In the past, any news report about pensions have often had negative connotations. In contrast, news stories about property have tended to be talking about price rises which is a more positive outlook.
If people are only seeing bad news about pensions, they are less likely to trust them or feel inclined to invest into one. Whereas property will look a lot a lot more enticing.
In reality, there is a risk with investing in both your pension and property. Let’s take a closer look.
Risks of investing in Property
Investing in property does come with a few risks. The big ones being:
- There is no guarantee that the value of the property will rise over time. This means you may not see a return on your investment if you choose to sell.
- Your rental income could be outweighed by the costs you incur.
- If you borrow money to buy property, you could find yourself in negative equity during difficult times.
There have been a number of regulatory and tax changes recently which may mean buy-to-let isn’t as lucrative to individual landlords with just one or two properties. There is also no guarantee that regulations and tax won’t change again in the future.
If you’re thinking of investing in property, do you have an exit strategy? There may come a time where you don’t want or need to have income from a property. If possible, you will want to have a property in a great location which will attract great tenants and is also more likely to rise in value overtime.
Risks of investing in a pension
Investing in a pension isn’t without risk either. As pensions are tied in with financial markets you may not get back as much as you put in. With a pension this is unlikely due to the amount of time you are investing your pot. However, you could find that if your pension doesn’t grow as much as you had hoped meaning you could run out of funds during your retirement, especially if your funds don’t grow in line with inflation.
There are ways to mitigate this concern. There are products on the market which guarantee you a monthly income during retirement. These are known as annuities and are bought with cash from your pension pot (we have written about them here). This option could give you peace of mind that you will receive a monthly income for the rest of your life, no matter what happens to the financial markets and with inflation.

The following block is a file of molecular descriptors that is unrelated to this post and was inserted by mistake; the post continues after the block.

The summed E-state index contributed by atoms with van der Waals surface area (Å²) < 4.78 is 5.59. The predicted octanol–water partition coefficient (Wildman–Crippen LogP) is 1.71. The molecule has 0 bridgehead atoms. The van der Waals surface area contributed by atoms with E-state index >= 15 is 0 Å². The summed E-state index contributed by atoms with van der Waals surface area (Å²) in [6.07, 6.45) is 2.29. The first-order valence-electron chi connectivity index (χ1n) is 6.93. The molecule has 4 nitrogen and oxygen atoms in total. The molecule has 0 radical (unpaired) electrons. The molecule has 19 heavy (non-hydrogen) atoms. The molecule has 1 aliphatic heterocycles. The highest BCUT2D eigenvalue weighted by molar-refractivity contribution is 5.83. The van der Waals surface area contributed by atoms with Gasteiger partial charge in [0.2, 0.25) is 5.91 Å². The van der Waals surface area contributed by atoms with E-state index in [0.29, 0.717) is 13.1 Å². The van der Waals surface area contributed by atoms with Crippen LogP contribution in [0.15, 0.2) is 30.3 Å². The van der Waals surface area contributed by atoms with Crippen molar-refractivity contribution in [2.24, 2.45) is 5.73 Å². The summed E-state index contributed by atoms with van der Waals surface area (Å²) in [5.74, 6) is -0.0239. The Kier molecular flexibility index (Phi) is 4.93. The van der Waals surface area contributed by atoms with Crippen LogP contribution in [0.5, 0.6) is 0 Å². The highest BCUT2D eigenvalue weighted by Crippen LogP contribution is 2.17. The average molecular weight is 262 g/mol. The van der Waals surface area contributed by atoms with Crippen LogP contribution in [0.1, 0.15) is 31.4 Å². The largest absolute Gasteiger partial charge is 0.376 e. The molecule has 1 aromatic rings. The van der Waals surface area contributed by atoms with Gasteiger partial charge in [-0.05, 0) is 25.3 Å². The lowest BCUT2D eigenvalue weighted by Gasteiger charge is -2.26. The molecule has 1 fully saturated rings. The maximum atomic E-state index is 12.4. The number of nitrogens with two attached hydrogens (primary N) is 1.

The thing to remember with pensions, is your money is spread across a number of assets in a number of sectors. This means if any of them should suffer, your other investments should balance out any losses.
With a pension, you only invest the money you have, so you can’t lose more than you have invested. Plus, pensions now have so many safeguards such as charge caps and money held in trusts and they are regulated by the FCA so much of their bad press in the past has been addressed and reconciled.
Funding your Retirement
One of the main reasons why people choose to invest in property for their retirement is to provide themselves with a regular income. For those who choose to enter the world of buy-to-let, they ultimately rely on the rental income they can achieve.
With this in mind, the main aim would be to get the highest rental yield possible to make the investment profitable.
Rental yield is calculated by dividing the annual rental income by the amount invested in the property. According to some experts, a good yield would be anything above 7-8%. It needs to be high enough to cover all costs such as; mortgage payments, repair and maintenance, agent’s fees, insurance and tax. For the investment to support you in retirement, you would still want to have a good amount of profit left over after all costs have been paid.
There are calculators available online to help you work out what rent to charge to get the best yield possible. But remember, at the end of the day, your rental yield will be determined by what the markets will bear. If you want to charge above the odds to get a higher monthly income, you will probably struggle to find a tenant who is willing to pay.
Since the pension freedom rules were introduced in 2016, it has made drawing income from your pension much easier. In some cases, you can start taking a monthly income whilst leaving your fund invested to provide you with further growth over the long term. With a bit of luck and good planning, your fund will grow and replace some of the income you have taken, so your capital remains intact.
Seeing a return on your investment